General Laboratory and Workshop Safety
The following guidelines apply to all laboratories and workshops where use or storage of hazardous
materials occurs or where a physical hazard exists.
Appropriate Lab Attire
The minimum appropriate lab and workshop attire includes the items listed below. Additional personal
protective equipment (PPE) may be necessary depending on the hazards of the activity. Contact
Environmental Health and Safety (EHS) for assistance in evaluating PPE needs.
Safety glasses with side shields or safety goggles.
Sturdy shoes that cover the whole foot and protect feet from spills, broken glass, or falling
objects. No open-toed shoes, sandals, crocstm, flip-flops, etc.
Clothing that covers exposed skin when working with hazardous materials. Clothing should
cover all portions of the torso, including the midriff and shoulders avoid tank-tops and half-
shirts. Short pants (shorts) and short skirts are not permitted. Long skirts, below the knee, are
acceptable; but discouraged in chemistry labs.
Wear a lab coat (and possibly an apron) when working with hazardous materials that may
contaminate clothing or cause physical injury by skin contact.
Wear appropriate gloves when handling chemicals, hot or cold objects, welding, working with
heavy equipment or when objects present a physical injury risk. Remove gloves and wash hands
before leaving the laboratory.
Leave lab coats in the laboratory – do not take or wear contaminated lab coats into non-
laboratory areas (bathrooms, conference rooms, offices.) and do not take contaminated lab
Tie back and secure long hair. Remove loose or dangling objects such as bracelets and
necklaces. Avoid wearing hand jewelry. Do not wear loose clothing while working around
Working alone means work performed when nobody is within sight or earshot that could assist in the
event of an emergency. This applies to circumstances where, in the event of injury or emergency,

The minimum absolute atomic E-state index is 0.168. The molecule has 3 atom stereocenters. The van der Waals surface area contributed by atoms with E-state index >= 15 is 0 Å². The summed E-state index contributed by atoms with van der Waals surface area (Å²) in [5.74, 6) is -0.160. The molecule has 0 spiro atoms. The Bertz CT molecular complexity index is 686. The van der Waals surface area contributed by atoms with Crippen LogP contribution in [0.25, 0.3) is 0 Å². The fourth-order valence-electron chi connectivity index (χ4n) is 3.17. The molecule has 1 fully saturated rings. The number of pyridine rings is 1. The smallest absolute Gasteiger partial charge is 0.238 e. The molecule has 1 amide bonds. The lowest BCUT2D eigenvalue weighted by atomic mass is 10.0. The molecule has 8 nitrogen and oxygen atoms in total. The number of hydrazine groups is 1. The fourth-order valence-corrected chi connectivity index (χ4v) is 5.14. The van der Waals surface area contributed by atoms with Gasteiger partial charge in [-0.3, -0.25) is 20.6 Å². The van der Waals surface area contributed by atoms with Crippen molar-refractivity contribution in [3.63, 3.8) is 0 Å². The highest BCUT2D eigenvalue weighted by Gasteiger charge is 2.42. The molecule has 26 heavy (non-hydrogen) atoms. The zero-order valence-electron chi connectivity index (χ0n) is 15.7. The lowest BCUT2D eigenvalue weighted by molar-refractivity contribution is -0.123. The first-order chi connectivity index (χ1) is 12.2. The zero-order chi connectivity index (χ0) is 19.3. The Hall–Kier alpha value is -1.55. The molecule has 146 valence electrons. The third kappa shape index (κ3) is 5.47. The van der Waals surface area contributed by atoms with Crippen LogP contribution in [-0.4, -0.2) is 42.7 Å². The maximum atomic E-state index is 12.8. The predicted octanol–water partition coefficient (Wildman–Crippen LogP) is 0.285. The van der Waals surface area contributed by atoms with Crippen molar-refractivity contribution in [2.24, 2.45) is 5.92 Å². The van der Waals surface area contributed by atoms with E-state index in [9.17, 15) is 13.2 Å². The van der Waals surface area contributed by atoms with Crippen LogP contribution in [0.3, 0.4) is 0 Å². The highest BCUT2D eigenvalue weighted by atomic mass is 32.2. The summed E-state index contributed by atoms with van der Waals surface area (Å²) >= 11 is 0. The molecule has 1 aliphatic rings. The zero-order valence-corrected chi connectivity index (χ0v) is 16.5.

immediate assistance is not readily available and the student/worker may not be able to self-rescue or
activate emergency services. This situation can exist during and outside regular working hours (Monday
– Friday 8 AM to 5 PM).
Principle investigators and supervisors should discuss with their students/workers upcoming work and
evaluate whether or not it is acceptable to perform the work alone or if a buddy-system should be used.
EHS is available to assist with hazard evaluation and control.
Examples of work that should not be performed alone include changing out toxic gas cylinders, working
with pyrophoric materials outside of a glovebox, working with shock sensitive materials, working on
energized electrical systems with exposures greater than 50 volts, entering a confined space, working
around mechanical equipment with exposed rotating parts (e.g. lathe, roller mill or power saw), working
with concentrated (≥ 48%) hydrofluoric acid or working with highly exothermic reaction systems (e.g.
polymerizations, oxidations, or hydrogenations).
Food and Beverages
Do not consume or store food or beverages in labs or workshops.
Follow the Mines Building Access Policy for authorized entry to laboratories only. Authorized entry
means with the permission of the Principal Investigator, Lab or Workshop Director, and other Mines
required policies relating to restricted access. Laboratory and workshop doors must be locked when not
occupied. Doors must not be propped open - propping doors may allow unauthorized access to
hazardous areas and may compromise fire protection and air handling (HVAC) function.
General Chemical Safety Guidelines
Minimize chemical exposure-
o Avoid skin contact as much as possible.
o Wear eye protection where chemicals are used.
o Verify there is adequate ventilation.
o Wear appropriate gloves for the hazards.
o Wear lab coats and other protective clothing.
o Do not eat or drink in the lab. Do not apply cosmetics, lip balm.
o Wash hands after removing gloves and before leaving the lab.
o Don’t pipet or start a siphon by mouth.
o Keep personal belongings away from chemicals.
Be knowledgeable. Do not underestimate risk-
o Obtains and read safety data sheets prior to initial handling of a chemical.
o Assume that any unfamiliar chemical is hazardous.
o Consider mixtures to be as hazardous as any component.
o Know the emergency procedures for the lab, department and building.
o Know location of emergency shower, eyewash station and first aid kit.
Use proper engineering controls and safe procedures-
o Substitute less hazardous chemicals when practical.
o Verify there is adequate ventilation. Use laboratory hood and/or glove box when openly
handling hazardous chemicals.
o Label all chemical containers.
o Keep work areas clean and uncluttered.
Document Control Log
Added appropriate lab attire, food and beverage, access control
and working after hours information